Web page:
Members and supporters of Friends of Animals thank the Environmental Law Clinical Partnership of the University of Denver for their steadfast work in the legal challenge to keep all antelopes the highest level of legal protection possible.

S. 304 would provide a cover of legitimacy to thousands of trophy hunting ranches, including ones with endangered antelopes, such as:
777 Ranch (TX)
15,000 acres
scimitar-horned oryx and addax

Canoe Creek Ranch (KY)
15,000 acres
scimitarhorned oryx and addax

Casa Grand Game Ranch (TX)
3,700 acres
addax

Circle E Ranch (TX)
2,000 acres
scimitarhorned oryx and addax

Comanche Spring Ranch (TX)
5,400 acres
scimitar-horned oryx

Continental Ranch (TX)
47,000 acres
scimitarhorned oryx and addax

Diamond K Ranch (TX)
5,000 acres
scimitar-horned oryx and addax

High Adventure Ranch (MO)
1,000 acres
scimitar-horned oryx and addax

Indianhead Ranch (TX)
10,000 acres
scimitar-horned oryx and addax

More or Less Game Ranch (TX)
1,200 acres
scimitar- horned oryx

Wild Horse Prairie Ranches (TX)
7,500 acres
scimitar-horned oryx

Y.O. Ranch (TX)
60,000 acres
scimitar-horned oryx and addax

Please encourage your legislators to oppose this bill. You can locate your Senators through http://www.congress.org or write to them at:

The Honorable ______________
United States Senate
Washington, DC 20510
Congressional Switchboard 202-224-3121

Footnotes

  1. "Take Action: Stop Canned Hunting," The Humane Society of the United States
  2. "Fair Chase Statement," Boone and Crocket Club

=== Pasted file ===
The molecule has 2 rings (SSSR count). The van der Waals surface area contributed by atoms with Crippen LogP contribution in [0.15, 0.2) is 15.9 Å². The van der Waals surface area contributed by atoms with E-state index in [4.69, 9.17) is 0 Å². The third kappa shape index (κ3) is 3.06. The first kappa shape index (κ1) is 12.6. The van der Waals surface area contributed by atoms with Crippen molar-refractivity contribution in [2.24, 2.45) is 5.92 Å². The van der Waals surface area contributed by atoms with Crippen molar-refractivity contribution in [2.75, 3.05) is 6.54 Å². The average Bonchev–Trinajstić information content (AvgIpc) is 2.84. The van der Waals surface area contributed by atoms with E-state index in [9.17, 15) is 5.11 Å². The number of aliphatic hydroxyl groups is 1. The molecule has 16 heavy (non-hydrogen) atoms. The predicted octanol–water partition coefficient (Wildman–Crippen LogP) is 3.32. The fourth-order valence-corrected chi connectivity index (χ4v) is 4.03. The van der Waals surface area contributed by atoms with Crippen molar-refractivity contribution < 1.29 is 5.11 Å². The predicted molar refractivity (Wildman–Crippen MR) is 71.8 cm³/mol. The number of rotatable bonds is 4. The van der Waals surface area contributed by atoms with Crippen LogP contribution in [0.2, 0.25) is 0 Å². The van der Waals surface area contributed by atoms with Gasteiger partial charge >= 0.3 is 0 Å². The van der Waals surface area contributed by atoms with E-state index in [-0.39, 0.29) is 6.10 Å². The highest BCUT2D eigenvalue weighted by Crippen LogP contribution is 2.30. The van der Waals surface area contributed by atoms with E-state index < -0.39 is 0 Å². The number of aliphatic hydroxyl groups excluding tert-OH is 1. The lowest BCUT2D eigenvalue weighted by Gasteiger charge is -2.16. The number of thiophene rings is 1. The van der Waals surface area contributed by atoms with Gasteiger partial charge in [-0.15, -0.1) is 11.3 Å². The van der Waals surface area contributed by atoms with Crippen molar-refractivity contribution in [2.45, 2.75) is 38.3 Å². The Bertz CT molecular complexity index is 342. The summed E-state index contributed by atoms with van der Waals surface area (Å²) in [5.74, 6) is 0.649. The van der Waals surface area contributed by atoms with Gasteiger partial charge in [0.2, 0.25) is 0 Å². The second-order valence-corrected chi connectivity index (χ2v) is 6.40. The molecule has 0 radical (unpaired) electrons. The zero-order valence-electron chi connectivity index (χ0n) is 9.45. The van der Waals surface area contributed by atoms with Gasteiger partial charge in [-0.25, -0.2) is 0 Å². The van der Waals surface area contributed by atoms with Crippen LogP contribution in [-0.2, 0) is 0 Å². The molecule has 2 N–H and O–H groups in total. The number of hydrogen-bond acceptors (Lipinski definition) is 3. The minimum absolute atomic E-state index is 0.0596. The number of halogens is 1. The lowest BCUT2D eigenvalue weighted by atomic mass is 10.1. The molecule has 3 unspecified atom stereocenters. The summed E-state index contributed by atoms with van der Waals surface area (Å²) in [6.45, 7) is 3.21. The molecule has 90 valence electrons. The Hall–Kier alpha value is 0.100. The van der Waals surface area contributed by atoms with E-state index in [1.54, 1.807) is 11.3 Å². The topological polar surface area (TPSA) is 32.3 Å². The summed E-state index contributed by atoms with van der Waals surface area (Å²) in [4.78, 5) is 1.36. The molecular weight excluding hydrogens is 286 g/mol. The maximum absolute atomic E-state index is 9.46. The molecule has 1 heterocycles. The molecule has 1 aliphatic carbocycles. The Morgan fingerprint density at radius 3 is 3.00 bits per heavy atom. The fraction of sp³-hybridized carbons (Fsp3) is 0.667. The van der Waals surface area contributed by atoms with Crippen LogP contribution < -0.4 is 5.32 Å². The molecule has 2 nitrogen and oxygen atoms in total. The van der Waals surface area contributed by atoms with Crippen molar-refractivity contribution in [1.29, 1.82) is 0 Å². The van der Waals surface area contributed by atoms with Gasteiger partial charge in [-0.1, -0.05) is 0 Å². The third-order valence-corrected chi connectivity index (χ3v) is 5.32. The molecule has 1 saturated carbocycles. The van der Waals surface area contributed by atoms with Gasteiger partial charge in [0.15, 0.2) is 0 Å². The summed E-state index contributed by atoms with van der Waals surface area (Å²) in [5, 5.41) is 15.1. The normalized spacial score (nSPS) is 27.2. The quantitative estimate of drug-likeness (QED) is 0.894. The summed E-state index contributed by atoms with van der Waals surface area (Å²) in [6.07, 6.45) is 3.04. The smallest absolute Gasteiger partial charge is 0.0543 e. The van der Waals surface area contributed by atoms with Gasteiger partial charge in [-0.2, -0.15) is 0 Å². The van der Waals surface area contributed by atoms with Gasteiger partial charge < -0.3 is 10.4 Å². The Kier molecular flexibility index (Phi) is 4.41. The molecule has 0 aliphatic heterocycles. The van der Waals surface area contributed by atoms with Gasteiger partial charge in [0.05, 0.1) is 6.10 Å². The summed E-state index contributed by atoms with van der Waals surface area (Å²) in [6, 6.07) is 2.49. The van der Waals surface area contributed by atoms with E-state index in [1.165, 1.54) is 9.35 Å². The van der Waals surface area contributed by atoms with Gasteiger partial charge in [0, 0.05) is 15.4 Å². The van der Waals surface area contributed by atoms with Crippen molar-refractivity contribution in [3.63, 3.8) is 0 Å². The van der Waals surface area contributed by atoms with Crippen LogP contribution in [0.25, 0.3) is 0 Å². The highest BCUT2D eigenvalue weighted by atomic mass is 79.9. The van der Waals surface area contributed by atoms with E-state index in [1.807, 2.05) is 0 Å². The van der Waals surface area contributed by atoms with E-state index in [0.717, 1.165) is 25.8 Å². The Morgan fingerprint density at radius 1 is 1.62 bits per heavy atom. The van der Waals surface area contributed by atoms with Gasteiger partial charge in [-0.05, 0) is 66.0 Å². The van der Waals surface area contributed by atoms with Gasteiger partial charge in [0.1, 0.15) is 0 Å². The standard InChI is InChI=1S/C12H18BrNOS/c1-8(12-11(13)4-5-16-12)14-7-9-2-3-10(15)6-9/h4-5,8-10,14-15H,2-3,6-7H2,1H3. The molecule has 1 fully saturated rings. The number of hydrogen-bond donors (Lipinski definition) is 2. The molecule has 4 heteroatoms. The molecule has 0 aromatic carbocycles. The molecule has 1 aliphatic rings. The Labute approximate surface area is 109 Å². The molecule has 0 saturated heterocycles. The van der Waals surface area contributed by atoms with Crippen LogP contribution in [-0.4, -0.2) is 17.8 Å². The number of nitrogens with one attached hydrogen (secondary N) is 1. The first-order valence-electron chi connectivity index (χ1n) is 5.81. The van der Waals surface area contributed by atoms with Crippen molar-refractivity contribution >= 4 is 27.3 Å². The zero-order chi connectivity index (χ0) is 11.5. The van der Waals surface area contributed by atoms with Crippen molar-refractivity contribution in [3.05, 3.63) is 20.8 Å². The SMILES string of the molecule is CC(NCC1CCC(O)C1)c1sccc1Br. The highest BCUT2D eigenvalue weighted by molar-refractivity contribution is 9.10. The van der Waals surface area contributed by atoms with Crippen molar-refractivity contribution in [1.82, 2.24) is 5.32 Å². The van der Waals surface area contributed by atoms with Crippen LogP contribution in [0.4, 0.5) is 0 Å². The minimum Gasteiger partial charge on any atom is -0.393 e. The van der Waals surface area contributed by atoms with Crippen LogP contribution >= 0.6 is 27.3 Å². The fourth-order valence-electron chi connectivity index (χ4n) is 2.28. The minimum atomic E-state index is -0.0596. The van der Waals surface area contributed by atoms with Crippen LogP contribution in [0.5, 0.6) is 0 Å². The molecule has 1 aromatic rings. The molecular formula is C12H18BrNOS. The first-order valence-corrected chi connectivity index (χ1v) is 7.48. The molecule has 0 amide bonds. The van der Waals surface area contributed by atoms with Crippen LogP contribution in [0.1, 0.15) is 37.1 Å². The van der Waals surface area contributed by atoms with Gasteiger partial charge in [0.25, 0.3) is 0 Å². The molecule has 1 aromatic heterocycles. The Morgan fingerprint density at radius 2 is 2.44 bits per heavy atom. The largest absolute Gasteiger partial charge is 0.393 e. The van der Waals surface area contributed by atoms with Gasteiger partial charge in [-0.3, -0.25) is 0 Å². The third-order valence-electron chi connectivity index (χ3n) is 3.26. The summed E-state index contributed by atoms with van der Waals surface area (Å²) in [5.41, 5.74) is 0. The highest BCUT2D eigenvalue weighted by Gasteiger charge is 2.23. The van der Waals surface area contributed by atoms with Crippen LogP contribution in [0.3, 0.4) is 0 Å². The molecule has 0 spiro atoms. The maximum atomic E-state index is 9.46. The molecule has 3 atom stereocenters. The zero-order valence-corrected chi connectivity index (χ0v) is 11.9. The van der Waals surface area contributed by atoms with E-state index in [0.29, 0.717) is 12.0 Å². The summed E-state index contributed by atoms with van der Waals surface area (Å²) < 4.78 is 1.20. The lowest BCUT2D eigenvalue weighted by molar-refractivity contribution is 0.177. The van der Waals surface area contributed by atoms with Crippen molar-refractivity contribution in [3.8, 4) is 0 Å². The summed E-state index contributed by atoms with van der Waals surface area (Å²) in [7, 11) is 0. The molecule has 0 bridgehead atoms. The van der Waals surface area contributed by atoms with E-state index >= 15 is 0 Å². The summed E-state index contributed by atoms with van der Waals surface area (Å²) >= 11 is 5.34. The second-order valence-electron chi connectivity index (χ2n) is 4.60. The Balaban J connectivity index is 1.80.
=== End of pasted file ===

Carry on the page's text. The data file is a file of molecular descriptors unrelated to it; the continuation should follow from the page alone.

3. Texas Parks and Wildlife Department report of Hunting License Leases report 31 August 2005

Comments

Thank you Texas ranchers for breeding the antelopes and keeping them from going into extinction. Your hard work, time and money will keep the antelope around so that my children and grandchildren will be able to enjoy thier beauty. The large wild herds of antelope i saw in South dakota this year tells me that they will be here for a very long time. Again, thanks for all the hard work farmers and ranchers. Dan [ Blog editors' note: The antelopes living on Texas hunting ranches are being bred to be killed and that does nothing for conservation. If anyone's children ought to have a glimpse of the beauty of North African antelopes, it should be North African children.]

NO! to the Sportsmanship in Hunting Act of 2005

Just what's fair about the chase??? An unarmed animal running for it's very life! Who's chasing the hunter?? When do the animals get the chance to fight back??

I'm sorry but when were animals ever armed?...

Please say NO to canned hunts! There is NOTHING sportsman like about them!

no!

NO MORE K I L L I N G !!!!!!

Canned hunting is a travesty---how can you call that hunting? To hunt means to seek and find not fall over it in your path! The facilitators and participants alike should be royally ashamed of themselves! Isn't there enough killing in the world without adding innocent animals to the mix? A big resounding no to canned hunting!

"sportsmanship hunting"? destruction of innocent lives that have done nothing to merit their deaths or the death of their offspring or communities? sounds like "natural terrorism" to us. there is nothing "sporting" about condoning and participating in violence and death for the sake of enjoyment and entertainment - think about it - sounds more akin to psychopathy...what healthy human being turns to death for pleasure - apart from terrorists?

There is nothing humane or sportsmanlike about canned hunts. The animal is trapped and in many cases, is not killed with the first shot. Furthermore, hunters on these canned hunts are not real hunters since all they want is a trophy. Shame on these so called hunters and shame on the owners that allow canned hunts on their lands! We did not inherit this Earth, we are borrowing it from our children!